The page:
Stroke recovery therapy may be on the verge of a revolution with the development of a groundbreaking treatment. Ottawa stroke patient Gordon Bryant recently participated in a clinical trial for a non-invasive therapy that aims to stimulate specific parts of the brain to improve rehabilitation outcomes. Ultramodern transcranial magnetic stimulation techniques were employed to directly target areas of the brain affected by the stroke.
Unlike traditional rehabilitation methods, this cutting-edge technology significantly enhances the brain’s ability to undergo rehabilitation and therapy. The treatment prepares the brain for the physical exercises and repetitions required to recover from a stroke, optimizing rehabilitation sessions.
During the trial, Bryant underwent 15 sessions of transcranial magnetic stimulation, guided by an MRI image that pinpointed the hot spots in his brain to target. The sessions lasted approximately one hour, with 30 minutes dedicated to mapping out the optimal brain areas to stimulate and 30 minutes for the therapy itself. After each session, Bryant immediately proceeded to his regular rehabilitation exercises.
Bryant reported feeling minimal sensations during the treatment, noting that it was mostly a silent and still experience. However, he believes that the therapy has made a noticeable difference in his recovery. Dr. Jodi Edwards, a scientist and director of the Brain and Heart Nexus Research Program at the University of Ottawa Heart Institute, shares this optimism. Although transcranial magnetic stimulation is currently not approved in Canada as a medical device for stroke patients, Edwards hopes that ongoing trials will provide positive results that can pave the way for broader adoption of this innovative therapy.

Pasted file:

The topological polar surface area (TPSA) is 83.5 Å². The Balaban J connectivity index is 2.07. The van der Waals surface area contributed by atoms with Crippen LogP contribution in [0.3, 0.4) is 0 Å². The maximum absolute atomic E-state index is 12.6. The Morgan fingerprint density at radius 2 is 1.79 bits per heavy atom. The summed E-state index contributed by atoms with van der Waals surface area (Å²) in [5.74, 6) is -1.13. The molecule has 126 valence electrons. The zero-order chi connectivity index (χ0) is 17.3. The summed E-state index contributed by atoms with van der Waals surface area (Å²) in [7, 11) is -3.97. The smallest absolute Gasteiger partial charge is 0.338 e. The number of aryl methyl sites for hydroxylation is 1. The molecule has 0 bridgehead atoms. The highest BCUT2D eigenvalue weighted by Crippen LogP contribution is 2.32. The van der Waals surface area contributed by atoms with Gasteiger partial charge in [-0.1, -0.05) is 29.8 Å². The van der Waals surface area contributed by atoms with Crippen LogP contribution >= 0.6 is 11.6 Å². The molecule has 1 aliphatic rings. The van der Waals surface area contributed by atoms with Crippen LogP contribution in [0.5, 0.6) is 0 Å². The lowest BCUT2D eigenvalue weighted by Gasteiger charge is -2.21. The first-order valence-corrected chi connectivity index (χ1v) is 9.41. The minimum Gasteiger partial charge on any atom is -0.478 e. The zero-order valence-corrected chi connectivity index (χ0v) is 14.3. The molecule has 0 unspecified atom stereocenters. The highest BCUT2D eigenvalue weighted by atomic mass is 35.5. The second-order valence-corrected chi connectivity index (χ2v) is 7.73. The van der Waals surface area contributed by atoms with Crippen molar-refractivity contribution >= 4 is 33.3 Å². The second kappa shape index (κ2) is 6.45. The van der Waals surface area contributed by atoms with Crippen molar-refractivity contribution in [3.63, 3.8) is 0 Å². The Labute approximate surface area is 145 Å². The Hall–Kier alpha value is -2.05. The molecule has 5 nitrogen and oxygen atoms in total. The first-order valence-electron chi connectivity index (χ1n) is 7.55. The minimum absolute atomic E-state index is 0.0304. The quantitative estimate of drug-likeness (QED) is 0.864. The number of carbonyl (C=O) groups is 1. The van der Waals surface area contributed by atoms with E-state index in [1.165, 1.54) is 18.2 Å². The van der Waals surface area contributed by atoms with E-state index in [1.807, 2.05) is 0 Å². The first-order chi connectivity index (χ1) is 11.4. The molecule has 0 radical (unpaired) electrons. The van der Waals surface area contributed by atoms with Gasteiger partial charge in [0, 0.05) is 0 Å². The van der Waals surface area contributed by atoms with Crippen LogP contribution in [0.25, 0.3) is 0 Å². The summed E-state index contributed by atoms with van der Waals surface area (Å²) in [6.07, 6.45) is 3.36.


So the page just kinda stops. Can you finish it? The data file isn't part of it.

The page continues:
Q: What is transcranial magnetic stimulation?
A: Transcranial magnetic stimulation (TMS) is a non-invasive procedure that uses magnetic fields to stimulate specific areas of the brain.
Q: How does transcranial magnetic stimulation benefit stroke patients?
A: Transcranial magnetic stimulation can help stroke patients by directly targeting the areas of the brain affected by the stroke, preparing the brain for effective rehabilitation and optimizing recovery outcomes.
Q: Is transcranial magnetic stimulation approved in Canada for stroke patients?
A: No, currently transcranial magnetic stimulation is not approved by Health Canada for use as a medical device to treat stroke patients. However, ongoing trials are being conducted to gather evidence for potential approval in the future.
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